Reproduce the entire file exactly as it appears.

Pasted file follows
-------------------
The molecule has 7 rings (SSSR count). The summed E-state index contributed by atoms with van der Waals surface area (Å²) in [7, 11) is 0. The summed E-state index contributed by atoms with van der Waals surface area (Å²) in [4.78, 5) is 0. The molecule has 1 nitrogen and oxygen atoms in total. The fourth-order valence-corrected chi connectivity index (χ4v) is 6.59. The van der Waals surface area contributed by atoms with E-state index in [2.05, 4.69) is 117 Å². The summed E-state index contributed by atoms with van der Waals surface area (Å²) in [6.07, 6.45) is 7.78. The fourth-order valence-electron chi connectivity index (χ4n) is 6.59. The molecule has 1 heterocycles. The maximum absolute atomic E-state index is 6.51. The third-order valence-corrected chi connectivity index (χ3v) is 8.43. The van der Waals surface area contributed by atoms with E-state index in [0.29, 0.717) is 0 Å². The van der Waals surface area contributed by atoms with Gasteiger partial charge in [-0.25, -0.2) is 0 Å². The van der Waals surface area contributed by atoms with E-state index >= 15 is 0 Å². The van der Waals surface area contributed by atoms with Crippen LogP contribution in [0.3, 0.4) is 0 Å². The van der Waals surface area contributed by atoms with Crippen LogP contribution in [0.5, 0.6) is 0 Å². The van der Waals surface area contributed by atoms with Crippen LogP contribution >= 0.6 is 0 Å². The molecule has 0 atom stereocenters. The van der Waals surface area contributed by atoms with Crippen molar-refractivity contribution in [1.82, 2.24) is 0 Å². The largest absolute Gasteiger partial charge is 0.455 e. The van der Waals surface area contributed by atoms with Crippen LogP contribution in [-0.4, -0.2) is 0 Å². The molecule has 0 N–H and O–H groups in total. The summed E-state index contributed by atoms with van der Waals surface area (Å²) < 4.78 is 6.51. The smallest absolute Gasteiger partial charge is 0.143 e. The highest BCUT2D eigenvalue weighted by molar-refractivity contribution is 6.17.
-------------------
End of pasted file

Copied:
The molecule has 7 rings (SSSR count). The summed E-state index contributed by atoms with van der Waals surface area (Å²) in [7, 11) is 0. The summed E-state index contributed by atoms with van der Waals surface area (Å²) in [4.78, 5) is 0. The molecule has 1 nitrogen and oxygen atoms in total. The fourth-order valence-corrected chi connectivity index (χ4v) is 6.59. The van der Waals surface area contributed by atoms with E-state index in [2.05, 4.69) is 117 Å². The summed E-state index contributed by atoms with van der Waals surface area (Å²) in [6.07, 6.45) is 7.78. The fourth-order valence-electron chi connectivity index (χ4n) is 6.59. The molecule has 1 heterocycles. The maximum absolute atomic E-state index is 6.51. The third-order valence-corrected chi connectivity index (χ3v) is 8.43. The van der Waals surface area contributed by atoms with E-state index in [0.29, 0.717) is 0 Å². The van der Waals surface area contributed by atoms with Gasteiger partial charge in [-0.25, -0.2) is 0 Å². The van der Waals surface area contributed by atoms with E-state index >= 15 is 0 Å². The van der Waals surface area contributed by atoms with Crippen LogP contribution in [0.3, 0.4) is 0 Å². The van der Waals surface area contributed by atoms with Crippen LogP contribution in [0.5, 0.6) is 0 Å². The van der Waals surface area contributed by atoms with Crippen LogP contribution >= 0.6 is 0 Å². The molecule has 0 atom stereocenters. The van der Waals surface area contributed by atoms with Crippen molar-refractivity contribution in [1.82, 2.24) is 0 Å². The largest absolute Gasteiger partial charge is 0.455 e. The van der Waals surface area contributed by atoms with Crippen LogP contribution in [-0.4, -0.2) is 0 Å². The molecule has 0 N–H and O–H groups in total. The summed E-state index contributed by atoms with van der Waals surface area (Å²) < 4.78 is 6.51. The smallest absolute Gasteiger partial charge is 0.143 e. The highest BCUT2D eigenvalue weighted by molar-refractivity contribution is 6.17.